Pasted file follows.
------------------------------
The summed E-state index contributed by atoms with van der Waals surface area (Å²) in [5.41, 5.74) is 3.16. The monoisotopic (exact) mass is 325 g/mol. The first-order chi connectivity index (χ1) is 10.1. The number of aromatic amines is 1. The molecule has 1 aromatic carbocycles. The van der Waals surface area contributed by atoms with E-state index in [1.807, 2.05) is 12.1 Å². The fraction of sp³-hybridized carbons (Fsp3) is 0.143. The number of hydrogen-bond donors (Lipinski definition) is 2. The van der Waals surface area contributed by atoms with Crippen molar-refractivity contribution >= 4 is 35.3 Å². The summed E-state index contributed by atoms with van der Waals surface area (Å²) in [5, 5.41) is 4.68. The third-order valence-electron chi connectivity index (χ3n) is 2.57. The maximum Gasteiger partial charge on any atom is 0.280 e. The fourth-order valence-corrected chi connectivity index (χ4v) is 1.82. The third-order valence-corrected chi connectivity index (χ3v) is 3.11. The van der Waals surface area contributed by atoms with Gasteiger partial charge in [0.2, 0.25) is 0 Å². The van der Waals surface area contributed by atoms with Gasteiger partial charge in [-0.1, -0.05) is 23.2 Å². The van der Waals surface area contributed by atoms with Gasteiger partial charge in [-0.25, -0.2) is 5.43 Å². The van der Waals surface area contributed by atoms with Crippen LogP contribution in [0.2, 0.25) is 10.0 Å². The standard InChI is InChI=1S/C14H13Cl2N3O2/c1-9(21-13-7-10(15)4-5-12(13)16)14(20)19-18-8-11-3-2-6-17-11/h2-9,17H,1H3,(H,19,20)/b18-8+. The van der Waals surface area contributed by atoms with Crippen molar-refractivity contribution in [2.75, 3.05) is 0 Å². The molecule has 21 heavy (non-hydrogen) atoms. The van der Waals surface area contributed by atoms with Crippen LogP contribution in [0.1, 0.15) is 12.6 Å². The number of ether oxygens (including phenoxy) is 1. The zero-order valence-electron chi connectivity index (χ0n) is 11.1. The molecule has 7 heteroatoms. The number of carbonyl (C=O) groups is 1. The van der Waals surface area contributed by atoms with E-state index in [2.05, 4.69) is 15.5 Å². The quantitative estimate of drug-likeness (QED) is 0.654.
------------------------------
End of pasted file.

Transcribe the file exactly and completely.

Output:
The summed E-state index contributed by atoms with van der Waals surface area (Å²) in [5.41, 5.74) is 3.16. The monoisotopic (exact) mass is 325 g/mol. The first-order chi connectivity index (χ1) is 10.1. The number of aromatic amines is 1. The molecule has 1 aromatic carbocycles. The van der Waals surface area contributed by atoms with E-state index in [1.807, 2.05) is 12.1 Å². The fraction of sp³-hybridized carbons (Fsp3) is 0.143. The number of hydrogen-bond donors (Lipinski definition) is 2. The van der Waals surface area contributed by atoms with Crippen molar-refractivity contribution >= 4 is 35.3 Å². The summed E-state index contributed by atoms with van der Waals surface area (Å²) in [5, 5.41) is 4.68. The third-order valence-electron chi connectivity index (χ3n) is 2.57. The maximum Gasteiger partial charge on any atom is 0.280 e. The fourth-order valence-corrected chi connectivity index (χ4v) is 1.82. The third-order valence-corrected chi connectivity index (χ3v) is 3.11. The van der Waals surface area contributed by atoms with Gasteiger partial charge in [0.2, 0.25) is 0 Å². The van der Waals surface area contributed by atoms with Gasteiger partial charge in [-0.1, -0.05) is 23.2 Å². The van der Waals surface area contributed by atoms with Gasteiger partial charge in [-0.25, -0.2) is 5.43 Å². The van der Waals surface area contributed by atoms with Crippen LogP contribution in [0.2, 0.25) is 10.0 Å². The standard InChI is InChI=1S/C14H13Cl2N3O2/c1-9(21-13-7-10(15)4-5-12(13)16)14(20)19-18-8-11-3-2-6-17-11/h2-9,17H,1H3,(H,19,20)/b18-8+. The van der Waals surface area contributed by atoms with Crippen molar-refractivity contribution in [2.75, 3.05) is 0 Å². The molecule has 21 heavy (non-hydrogen) atoms. The van der Waals surface area contributed by atoms with Crippen LogP contribution in [0.1, 0.15) is 12.6 Å². The number of ether oxygens (including phenoxy) is 1. The zero-order valence-electron chi connectivity index (χ0n) is 11.1. The molecule has 7 heteroatoms. The number of carbonyl (C=O) groups is 1. The van der Waals surface area contributed by atoms with E-state index in [2.05, 4.69) is 15.5 Å². The quantitative estimate of drug-likeness (QED) is 0.654.